In our 589th issue:
The Occupy Wall Street movement has already spawned sizeable protests in several major U.S. cities, and some activists have faced opposition from their local police departments, including mass arrests. Protesters of all political persuasions are increasingly documenting their protests -- and encounters with the police -- using electronic devices like cameras and cell phones. Whether at Occupy Wall Street or elsewhere, all Americans can and should exercise their First Amendment right to free speech and assembly, while intelligently managing the risks to their property and privacy. That's why EFF has put together a guide for protecting cell phones and other electronic devices.
On Oct. 18, Sens. Ron Wyden (D-OR) and Mark Kirk (R-IL) will jointly call for updating U.S. privacy law to keep pace with 21st Century technology. The press conference, which is co-sponsored by the Electronic Frontier Foundation, comes the same week as the 25th anniversary of the Electronic Communications Privacy Act (ECPA), the main federal law setting standards for government surveillance of digital technologies. ECPA -- signed at a time when mobile phones were the size of bricks and the World Wide Web didn't even exist -- is woefully outdated, and the conference will highlight how this law has failed to keep pace with technological advances.
The saga of the lost iPhone prototype -- the 2010 incident where Gizmodo obtained the unreleased iPhone from an individual who found it in a bar -- has finally concluded, yet the prosecution is still trying to score points in the media. Last year, law enforcement agents executed an illegal search warrant and raided the home of Gizmodo editor Jason Chen. While the prosecutors eventually conceded that neither Chen nor Gizmodo did anything wrong, the district attorney in charge took it upon himself to deride the quality of the improperly-seized correspondence between the Gizmodo editors, describing it as "juvenile." Illegally breaking into the home of a journalist and seizing his property is profoundly troubling and the prosecutor owes Chen and Gizmodo an apology, not snide commentary.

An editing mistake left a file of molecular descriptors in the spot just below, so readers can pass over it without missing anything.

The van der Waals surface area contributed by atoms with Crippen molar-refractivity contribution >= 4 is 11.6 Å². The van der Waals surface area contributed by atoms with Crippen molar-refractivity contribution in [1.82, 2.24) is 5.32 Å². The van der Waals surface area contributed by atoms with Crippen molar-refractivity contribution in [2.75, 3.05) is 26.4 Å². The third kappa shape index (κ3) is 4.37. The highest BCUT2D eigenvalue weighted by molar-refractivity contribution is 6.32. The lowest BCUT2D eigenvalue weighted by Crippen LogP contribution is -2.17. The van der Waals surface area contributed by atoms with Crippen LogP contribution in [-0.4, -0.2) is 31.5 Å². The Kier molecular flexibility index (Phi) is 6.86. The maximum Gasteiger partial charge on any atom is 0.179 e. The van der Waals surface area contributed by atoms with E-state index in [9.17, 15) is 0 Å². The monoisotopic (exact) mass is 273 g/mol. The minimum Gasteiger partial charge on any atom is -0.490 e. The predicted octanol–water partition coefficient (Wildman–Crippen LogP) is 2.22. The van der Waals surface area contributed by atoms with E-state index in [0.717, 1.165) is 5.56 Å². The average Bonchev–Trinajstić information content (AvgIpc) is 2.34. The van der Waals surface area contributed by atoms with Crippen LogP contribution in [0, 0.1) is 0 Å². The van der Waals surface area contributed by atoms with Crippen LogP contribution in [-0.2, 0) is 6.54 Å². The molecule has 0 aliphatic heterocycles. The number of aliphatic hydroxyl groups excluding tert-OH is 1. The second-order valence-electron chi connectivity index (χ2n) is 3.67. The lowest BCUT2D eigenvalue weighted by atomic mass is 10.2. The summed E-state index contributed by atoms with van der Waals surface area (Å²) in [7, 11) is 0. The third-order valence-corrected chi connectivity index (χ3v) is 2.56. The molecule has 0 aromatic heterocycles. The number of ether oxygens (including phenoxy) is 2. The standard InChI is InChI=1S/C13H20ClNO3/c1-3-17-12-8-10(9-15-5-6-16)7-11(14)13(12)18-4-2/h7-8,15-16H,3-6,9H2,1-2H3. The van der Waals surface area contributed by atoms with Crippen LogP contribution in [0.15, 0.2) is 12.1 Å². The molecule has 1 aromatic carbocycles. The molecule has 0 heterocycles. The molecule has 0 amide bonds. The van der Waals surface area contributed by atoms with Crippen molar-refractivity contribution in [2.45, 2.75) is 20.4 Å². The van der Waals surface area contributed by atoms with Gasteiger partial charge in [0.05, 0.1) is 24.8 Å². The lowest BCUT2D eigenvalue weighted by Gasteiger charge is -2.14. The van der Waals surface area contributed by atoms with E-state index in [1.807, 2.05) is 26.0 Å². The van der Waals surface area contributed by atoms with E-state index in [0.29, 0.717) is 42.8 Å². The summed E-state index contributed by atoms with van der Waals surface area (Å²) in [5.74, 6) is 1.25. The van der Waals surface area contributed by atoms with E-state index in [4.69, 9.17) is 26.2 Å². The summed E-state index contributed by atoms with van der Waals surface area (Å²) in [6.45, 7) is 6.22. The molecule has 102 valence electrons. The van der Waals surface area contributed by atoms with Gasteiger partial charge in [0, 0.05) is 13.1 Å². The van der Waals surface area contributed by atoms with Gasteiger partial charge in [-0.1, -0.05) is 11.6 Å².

UK Enacts Filtering for Porn, Gambling, and Other Content
UK Prime Minister David Cameron, in conjunction with the Christian organization Mothers' Union, is working on a plan with four of Britain's major ISPs to block access to pornography, gambling, self-harm, and other blacklisted websites for minors. This plan lacks transparency and raises serious privacy concerns for Internet users throughout the UK.
Governor Brown Vetoes Warrant Protection for Cell Phones
Despite overwhelming support from the California state legislature, Governor Jerry Brown vetoed a bill that would have required police officers to get a warrant before searching through an arrested suspect’s cell phone. The bill, SB 914, upheld basic constitutional principles, maintaining Fourth Amendment protection for content such as call logs, text messages, emails, photo albums, Internet browsing history and GPS location information.
Facebook’s Hotel California: Cross-Site Tracking and the Potential Impact on Digital Privacy Legislation
Recent findings showed that Facebook wasn't properly deleting a cookie after users logged out. Check out EFF's review of what Facebook tracks when you leave their site and what you can do about it.
ACTA Signed by 8 of 11 Countries - Now What?
Eight countries signed the Anti-Counterfeiting Trade Agreement (ACTA) and the remaining three issued a joint statement affirming their intentions to sign it “as soon as practicable.” EFF has significant concerns over provisions in ACTA that negatively affect citizens’ privacy, freedom of expression, and fair use rights.
EFF Supports Release of Egyptian Blogger Maikel Nabil Sanad
On October 11, Egyptian blogger Maikel Nabil Sanad reached the 50th day of his hunger strike. Arrested in March, Sanad was later sentenced by a military court to three years in prison for accusing the military of having conducted virginity tests on female protesters -- a charge later found to be true -- and stating that "the army and the people are not one." EFF reiterates our call for the immediate release Maikel Nabil Sanad.
Keep the Pressure On: Oppose Canada’s Fishy “Lawful Access” Bill
Supporters of Canada’s fishy “lawful access” legislation were foiled on September 20th when they were pressured to withdraw proposed warrantless digital surveillance measures from an omnibus crime bill, but Canadian Justice officials say they are “committed to reintroducing” the legislation. The legislative proposals would allow Canadian authorities to force Internet service providers to disclose private customer data without a warrant. We must halt this assault on civil liberties in Canada.
Privacy Study: Top U.S. Websites Share Visitor Personal Data
A study by Stanford's Jonathan Mayer shows that 45% of the top 185 U.S. websites transmit identifying details about their visitors to at least four outside websites.
Why Wikipedia Italy Would Rather Perish Than Publish
The Center for Democracy and Technology examines why Wikipedia Italy decided to go on strike in protest Italy's new draconian defamation law.
Government Aims to Build a ‘Data Eye in the Sky’
A little-known intelligence agency has begun seeking ideas from academic social scientists and corporations for ways to automatically scan the Internet to predict the future.
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